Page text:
Angel Suarez
Angel Suarez wins at Delaware Park. Photo by

“There was nothing I could do. I had a horse inside me and another one on the outside. There was nowhere to go.” 

Those are the words of jockey Angel Suarez describing what he experienced last December 26 when a horse went down in front of him at the Fairgrounds. Suarez suffered a broken femur when his horse subsequently clipped the fallen horse. The accident occurred one race after Suarez had ridden Pixelate to victory in the Woodchopper Stakes for trainer Michael Stidham.

It was Stidham who had recruited Suarez to come ride at Fairgrounds. This assignment was a change for the jockey, who had been riding at Tampa the past few winters with a lot of success.

When Stidham approached him with an offer to ride at the tougher Louisiana circuit, Suarez said his reply was, “Tell me when and I will be there.” 

And he’d gotten off to a solid start. Suarez had won with eight of 47 starters, including two wins with Proxy, who later ran second in a pair of graded events, and the one with graded winner Pixelate.

For the 28-year-old jockey this move was a logical step in his development. Over the previous two years he had been among the jockey leaders at Tampa and Delaware. In 2019 he was fourth among Delaware jockeys by wins with 41, and he bettered that in 2020, finishing with 56 wins to tie for third overall. He also tied for fifth by wins at Monmouth Park in 2019, when he also won the Grade 3 Monmouth Oaks on Horologist.

It seemed he had recaptured the momentum he lost in 2014. That was when, after a bizarre drug-related episode, Suarez was put in a medically-induced coma for seven days while recovering from serious injuries to his liver and pancreas. Upon waking up, he found, as he put it, “[S]omething very bad had happened and I was in the middle of it.

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Spared jail time by a sympathetic judge, Suarez set about rebuilding his life and career, posting more than 100 wins in 2018, 2019, and 2020, and catching the attention of high-profile trainers like Stidham.

Fate intervened, however, and the accident sidelined him until this spring. He didn’t make a start in 2021 until May 26 at Delaware Park. The broken bone necessitated surgery and the insertion of a rod and screws.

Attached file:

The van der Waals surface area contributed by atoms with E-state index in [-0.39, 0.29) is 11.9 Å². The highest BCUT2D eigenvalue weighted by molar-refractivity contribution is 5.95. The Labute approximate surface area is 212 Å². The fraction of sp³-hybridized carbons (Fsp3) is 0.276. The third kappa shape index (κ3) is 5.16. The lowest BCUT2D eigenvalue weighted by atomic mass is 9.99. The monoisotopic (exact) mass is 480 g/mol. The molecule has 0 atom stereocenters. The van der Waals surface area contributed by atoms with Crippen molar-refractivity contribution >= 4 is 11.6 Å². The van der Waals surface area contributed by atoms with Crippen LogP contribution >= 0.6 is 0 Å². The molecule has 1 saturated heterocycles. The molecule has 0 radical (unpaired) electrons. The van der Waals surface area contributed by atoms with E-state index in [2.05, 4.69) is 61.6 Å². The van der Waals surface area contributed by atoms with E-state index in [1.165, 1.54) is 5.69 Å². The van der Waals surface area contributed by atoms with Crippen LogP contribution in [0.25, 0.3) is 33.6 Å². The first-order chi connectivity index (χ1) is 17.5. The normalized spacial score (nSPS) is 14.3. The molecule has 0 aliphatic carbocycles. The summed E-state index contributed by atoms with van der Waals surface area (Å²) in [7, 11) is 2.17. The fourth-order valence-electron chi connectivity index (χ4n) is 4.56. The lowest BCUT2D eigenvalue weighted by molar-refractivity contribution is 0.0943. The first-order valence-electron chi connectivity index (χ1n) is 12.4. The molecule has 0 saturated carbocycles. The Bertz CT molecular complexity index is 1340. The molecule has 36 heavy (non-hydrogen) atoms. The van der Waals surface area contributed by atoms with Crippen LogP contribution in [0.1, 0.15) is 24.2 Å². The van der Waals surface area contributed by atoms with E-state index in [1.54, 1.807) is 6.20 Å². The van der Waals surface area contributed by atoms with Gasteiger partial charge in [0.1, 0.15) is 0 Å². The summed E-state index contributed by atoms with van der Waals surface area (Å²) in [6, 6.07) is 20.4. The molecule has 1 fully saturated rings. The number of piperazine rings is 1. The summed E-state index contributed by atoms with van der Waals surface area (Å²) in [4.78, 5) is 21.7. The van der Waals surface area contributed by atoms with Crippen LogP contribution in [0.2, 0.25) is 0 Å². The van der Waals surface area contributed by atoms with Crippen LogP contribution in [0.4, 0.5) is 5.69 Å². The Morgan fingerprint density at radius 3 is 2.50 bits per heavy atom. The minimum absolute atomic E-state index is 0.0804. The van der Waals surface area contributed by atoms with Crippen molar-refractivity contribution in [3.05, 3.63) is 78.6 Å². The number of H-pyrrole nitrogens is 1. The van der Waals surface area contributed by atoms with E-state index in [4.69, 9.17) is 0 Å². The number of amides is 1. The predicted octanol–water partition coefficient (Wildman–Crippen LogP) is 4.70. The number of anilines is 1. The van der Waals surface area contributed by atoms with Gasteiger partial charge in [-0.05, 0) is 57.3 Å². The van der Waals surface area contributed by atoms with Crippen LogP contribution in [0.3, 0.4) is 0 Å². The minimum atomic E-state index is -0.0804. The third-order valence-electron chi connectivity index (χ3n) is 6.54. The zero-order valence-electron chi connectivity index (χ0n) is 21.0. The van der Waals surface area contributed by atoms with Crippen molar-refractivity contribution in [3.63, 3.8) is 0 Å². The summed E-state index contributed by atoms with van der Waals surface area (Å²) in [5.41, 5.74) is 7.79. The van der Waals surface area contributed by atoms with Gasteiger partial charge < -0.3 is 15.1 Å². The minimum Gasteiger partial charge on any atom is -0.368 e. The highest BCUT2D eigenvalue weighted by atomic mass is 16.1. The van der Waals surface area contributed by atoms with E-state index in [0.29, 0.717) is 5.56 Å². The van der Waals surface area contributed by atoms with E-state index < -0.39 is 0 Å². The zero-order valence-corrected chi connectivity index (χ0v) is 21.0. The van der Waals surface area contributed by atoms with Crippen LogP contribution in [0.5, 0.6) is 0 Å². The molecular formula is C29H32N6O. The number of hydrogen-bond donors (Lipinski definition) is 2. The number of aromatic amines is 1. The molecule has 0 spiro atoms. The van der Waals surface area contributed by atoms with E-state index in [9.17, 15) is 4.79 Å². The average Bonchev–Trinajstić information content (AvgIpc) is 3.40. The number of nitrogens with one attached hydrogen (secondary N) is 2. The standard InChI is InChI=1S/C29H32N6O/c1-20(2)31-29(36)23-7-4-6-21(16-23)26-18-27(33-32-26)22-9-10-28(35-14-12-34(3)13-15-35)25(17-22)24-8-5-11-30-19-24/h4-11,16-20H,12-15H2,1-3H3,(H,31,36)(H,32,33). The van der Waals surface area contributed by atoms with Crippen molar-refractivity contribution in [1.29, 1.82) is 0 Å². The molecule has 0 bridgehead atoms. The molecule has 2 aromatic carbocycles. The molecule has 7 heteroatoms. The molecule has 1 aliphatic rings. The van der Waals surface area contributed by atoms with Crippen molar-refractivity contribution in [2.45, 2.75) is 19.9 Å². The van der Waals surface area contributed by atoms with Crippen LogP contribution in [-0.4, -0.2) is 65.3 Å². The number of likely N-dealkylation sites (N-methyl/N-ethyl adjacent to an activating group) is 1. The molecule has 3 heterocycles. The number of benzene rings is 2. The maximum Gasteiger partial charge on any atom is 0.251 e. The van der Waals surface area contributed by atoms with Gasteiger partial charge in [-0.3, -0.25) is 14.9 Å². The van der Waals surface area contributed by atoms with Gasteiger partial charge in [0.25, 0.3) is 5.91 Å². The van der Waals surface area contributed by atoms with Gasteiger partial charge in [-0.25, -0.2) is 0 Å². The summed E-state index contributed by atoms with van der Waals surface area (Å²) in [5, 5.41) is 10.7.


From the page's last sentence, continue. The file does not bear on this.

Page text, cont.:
“I had been through a lot of injuries in the past, but this by far was the worst injury I had suffered,” Suarez recalled. “I was in incredible pain. When I came back in the spring, I felt I was healed completely, but in this business it is a mental fight when you come back from injury.”

After a slow start this year at Delaware, he has regained his form and is moving up in the standings. Over the last three weeks or so – since July 25 – no other Delaware rider has posted more wins than Suarez, who won with 13 of 47 mounts between July 25 and August 17.

Overall, after winning with three of four starters August 14, he has 22 wins from 149 starters at the meet through August 17. That puts him in fourth place by wins at the meet, three ahead of Charlie Marquez and nine behind Daniel Centeno.

Beyond the injury, the trip to Louisiana had another unanticipated consequence. Suarez met Aubrie Green, a jockey who was also competing on the Louisiana circuit. After exchanging some text messages, they began dating and she came up to Delaware this summer also.

When the couple study past performances, they often talk a little smack about their chances against each other. “I have never met anyone who is as competitive as she is,” Suarez said.

Complimenting others is part of Suarez’s personality, and he freely acknowledges a number of individuals in addition to Stidham and Green who have helped him to further his career. These included his physical therapist in New Orleans, trainers Bernie Houghton, Randy Nunley, and Andy Simoff, and former agent John Weilbacher, to name a few.

As part of his routine, Suarez often takes a morning run on the racetrack. That both bolsters his fitness and helps him analyze how the racing strip might play on a particular day. He said, for example, that the dirt track was playing heavily against speed early in the meet. He felt that got better after the track was scraped before the big stakes weekends in July but still noted that the rail is a little heavier than the rest of the track.

Now that he is literally back in the saddle again, Suarez is thinking about both short- and long-term goals. In the short term, he hopes to build his resume, perhaps adding graded wins to that Monmouth Oaks score. That would help position him to get bigger opportunities and ideally in the long term “ride in the Kentucky Derby.”

Maybe the most important thing Suarez has learned is to focus on the process, and on learning and improving.

“Every single day you learn something new, and that is why I felt I was ready to ride at Fairgrounds,” the jockey said.

In the entertainment business the term “break a leg” is equivalent to saying “good luck.” For a jockey the term obviously means something completely different. Although Suarez suffered the injury in a race where he was boxed in, it’s looking like he’ll have plenty of options in the future.